Your website looks great, is easy to use and you stock high-quality products for a better price than your competitors. Surely there’s nothing else you could possibly do to impress?
Of course, the fact we’re asking that question suggests there is one more thing you can do. One more thing guaranteed to set your website above when it comes to winning over customers and search engines – hub content.
Hub content is an excellent way to boost your content marketing strategy. It lets you maximise the impact of your well-thought-out content, impressing search engines so you can earn higher search rankings as well as helping to convert more customers. It can even make your other marketing efforts easier.
In fact, strong hub content is basically a superpower in the SEO world. Yet not everyone knows how to harness it – or even what it is.
In this post, we’re going to explore exactly how hub content can help eCommerce brands. We’ll explain what it is, as well as the specific benefits it brings. We’ll also show you how to build a content hub that serves your business and your customers.
So if you’re looking to streamline your content strategy with a carefully constructed content hub, read on to find out everything you need to know before you begin
What is hub content?
Hub content (also referred to as ‘hub and spoke’ or ‘pillar’ content) is a collection of content that is built around a single subject or theme.
Using the ‘hub and spoke’ model is probably the easiest way to grasp the concept. Imagine your content hub as a wheel. At the centre sits a broad guide to a subject such as a category page (pillar content).
The ‘spokes’ are pages that give more in-depth information on smaller, specific sections of the main subject.
The hub and spokes are drawn together using hyperlinks – the top-level page will link to every single spoke page, while each individual spoke page links back to the main hub page.
What is an example of hub and spoke content?
A marketing-savvy appliance retailer might have a category page for American Fridge Freezers. This can be turned into the centre of the hub and built out with all the important information customers might need to know before picking their perfect product.
They could include a buying guide, articles on how to clean or maintain an American fridge freezer, instructions on how to install a new fridge freezer, and a size guide to help buyers pick a product.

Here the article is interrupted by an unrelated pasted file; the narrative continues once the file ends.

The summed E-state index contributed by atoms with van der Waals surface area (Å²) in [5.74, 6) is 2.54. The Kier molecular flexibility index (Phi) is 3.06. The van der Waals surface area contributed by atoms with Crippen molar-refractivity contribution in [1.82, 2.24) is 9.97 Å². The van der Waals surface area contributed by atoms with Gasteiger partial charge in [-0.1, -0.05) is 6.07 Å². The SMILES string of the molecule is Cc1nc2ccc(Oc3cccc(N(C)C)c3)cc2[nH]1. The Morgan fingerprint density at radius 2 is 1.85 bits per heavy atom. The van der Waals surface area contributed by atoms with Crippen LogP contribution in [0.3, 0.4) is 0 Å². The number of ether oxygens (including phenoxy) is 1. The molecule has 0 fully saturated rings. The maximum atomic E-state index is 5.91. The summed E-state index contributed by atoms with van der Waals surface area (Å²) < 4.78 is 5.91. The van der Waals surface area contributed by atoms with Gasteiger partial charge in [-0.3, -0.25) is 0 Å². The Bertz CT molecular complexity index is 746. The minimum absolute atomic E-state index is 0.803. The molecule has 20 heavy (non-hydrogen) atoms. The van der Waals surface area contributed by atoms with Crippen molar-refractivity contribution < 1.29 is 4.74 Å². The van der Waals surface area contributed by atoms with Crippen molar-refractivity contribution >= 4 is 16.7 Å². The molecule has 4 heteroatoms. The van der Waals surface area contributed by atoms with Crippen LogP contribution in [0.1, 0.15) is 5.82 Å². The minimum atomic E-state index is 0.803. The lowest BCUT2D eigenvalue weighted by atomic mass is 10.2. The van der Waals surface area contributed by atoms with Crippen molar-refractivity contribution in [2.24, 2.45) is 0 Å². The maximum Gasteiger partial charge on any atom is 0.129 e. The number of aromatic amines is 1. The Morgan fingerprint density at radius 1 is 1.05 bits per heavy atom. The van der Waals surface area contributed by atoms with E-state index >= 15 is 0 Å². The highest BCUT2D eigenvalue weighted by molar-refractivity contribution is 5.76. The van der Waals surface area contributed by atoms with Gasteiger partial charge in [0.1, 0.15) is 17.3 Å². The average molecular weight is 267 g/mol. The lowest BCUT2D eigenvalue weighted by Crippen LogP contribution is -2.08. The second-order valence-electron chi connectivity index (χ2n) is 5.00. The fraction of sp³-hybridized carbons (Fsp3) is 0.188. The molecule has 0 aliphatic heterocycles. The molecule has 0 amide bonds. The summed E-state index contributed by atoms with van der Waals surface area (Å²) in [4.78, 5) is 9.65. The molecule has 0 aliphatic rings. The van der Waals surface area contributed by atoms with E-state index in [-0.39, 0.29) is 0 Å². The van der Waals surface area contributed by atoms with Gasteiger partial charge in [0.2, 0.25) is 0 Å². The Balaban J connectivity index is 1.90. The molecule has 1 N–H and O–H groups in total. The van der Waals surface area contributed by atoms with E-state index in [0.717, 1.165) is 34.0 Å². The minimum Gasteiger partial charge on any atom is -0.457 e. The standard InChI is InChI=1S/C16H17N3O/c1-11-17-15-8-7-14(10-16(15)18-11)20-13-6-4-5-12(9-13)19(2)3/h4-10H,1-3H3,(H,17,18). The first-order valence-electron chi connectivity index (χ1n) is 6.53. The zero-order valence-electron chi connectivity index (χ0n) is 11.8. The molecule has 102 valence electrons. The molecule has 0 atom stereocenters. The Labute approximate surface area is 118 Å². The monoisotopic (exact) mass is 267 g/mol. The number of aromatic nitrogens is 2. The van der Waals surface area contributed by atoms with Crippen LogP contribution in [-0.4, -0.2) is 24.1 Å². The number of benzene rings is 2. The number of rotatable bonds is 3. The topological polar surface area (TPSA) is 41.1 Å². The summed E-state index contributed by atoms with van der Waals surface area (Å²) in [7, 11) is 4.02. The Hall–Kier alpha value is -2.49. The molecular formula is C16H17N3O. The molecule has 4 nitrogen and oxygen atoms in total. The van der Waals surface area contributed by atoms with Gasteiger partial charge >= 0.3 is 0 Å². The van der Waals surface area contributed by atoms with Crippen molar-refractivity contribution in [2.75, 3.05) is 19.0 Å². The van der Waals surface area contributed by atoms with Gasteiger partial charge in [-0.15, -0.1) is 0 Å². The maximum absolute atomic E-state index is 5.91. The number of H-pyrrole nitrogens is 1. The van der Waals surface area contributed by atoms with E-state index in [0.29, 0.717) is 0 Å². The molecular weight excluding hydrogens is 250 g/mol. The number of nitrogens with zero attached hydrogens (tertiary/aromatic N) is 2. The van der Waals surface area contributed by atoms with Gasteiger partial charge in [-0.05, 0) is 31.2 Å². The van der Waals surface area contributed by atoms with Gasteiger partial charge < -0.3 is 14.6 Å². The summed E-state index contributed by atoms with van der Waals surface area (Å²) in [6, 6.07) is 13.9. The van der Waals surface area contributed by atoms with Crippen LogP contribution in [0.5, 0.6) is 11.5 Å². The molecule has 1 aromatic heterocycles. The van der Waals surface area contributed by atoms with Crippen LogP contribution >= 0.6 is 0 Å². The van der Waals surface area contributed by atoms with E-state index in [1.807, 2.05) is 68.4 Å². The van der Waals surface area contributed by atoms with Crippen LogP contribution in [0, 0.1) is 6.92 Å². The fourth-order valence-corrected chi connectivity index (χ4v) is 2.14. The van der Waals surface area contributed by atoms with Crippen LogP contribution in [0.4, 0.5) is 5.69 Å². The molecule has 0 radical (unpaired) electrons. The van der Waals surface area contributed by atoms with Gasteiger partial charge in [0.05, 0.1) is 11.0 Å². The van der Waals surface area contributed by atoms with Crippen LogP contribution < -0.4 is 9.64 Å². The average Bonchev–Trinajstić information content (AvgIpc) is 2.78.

All these posts will contain expert knowledge and vital tips that provide value to their visitors. Good hub content will target the top, middle, and bottom of the sales funnel too, making sure customers can find everything they need to know without ever leaving the original retailer’s website.
Types of hub content
Even those who understand the concept of hub content sometimes fall into the trap of thinking it can only come in one format.
In reality, the best content hubs feature a number of different content types. They might include:
- Videos such as how-to guides for installing or repairing, explainer videos on how certain products work,
- Diagrams, infographics and picture guides,
- Podcasts and audio-only content,
- PDFs of documents like product manuals,
As well as classic
- Written content such as buying guides, maintenance, installation and troubleshooting guides, frequently asked questions etc.
What is the purpose of a content hub?
Hub content is an excellent way to build trust and establish authority with both customers and search engines.
It does this in a number of different ways but ultimately it proves you are an expert in your industry and can offer the best possible experience and products to your customers.
How does hub content benefit SEO?
High-quality hub content can give a real boost to your SEO, helping you secure higher rankings on search engine result pages. Of course, Google likes to keep the exact intricacies of ranking factors to themselves, but here are some ways your organic search performance might be boosted by a content hub crammed with relevant content:
- Improving your link authority,
- Increasing your subject authority,
- Increasing engagement.
Improving link authority
Use strategic internal links across your articles and all your content will benefit from increased ‘linked authority’ from these backlinks to other high-quality content.
Increasing subject authority
Individual articles in a content hub are a great place to build semantic relationships between content with clever internal linking and anchor text. This can help Google see that your website is authoritative on the topic you are exploring, and rank your site higher as a result.
A well-constructed content hub will lead your website visitors to move between multiple pages of content. This will show Google that your site provides visitors with plenty of value.
How does hub content benefit customers?
The benefits of hub content aren’t restricted to impressing search engines either.
It builds trust with customers by showcasing your expertise and experience as well as convincing them of the quality of the products. It also shows you understand their needs, and that you care they are making an informed decision – which are both trust signals.
A well-crafted content hub will collect all the information your customers need to know in one easy-to-navigate place. It will also stop them from disappearing to other websites to answer their questions, making them more likely to convert while on your site rather than your competitors.
What other benefits does hub content bring for you?
While the benefits to SEO and customers are reason enough for eCommerce brands to use content hubs, it can even make your own life easier.
For example, your hub content can be repurposed to use in other channels such as social media. Share the information it contains, include backlinks and eye-catching graphics, and you’ll have a rich source of inspiration for posts that draw plenty of referral traffic back.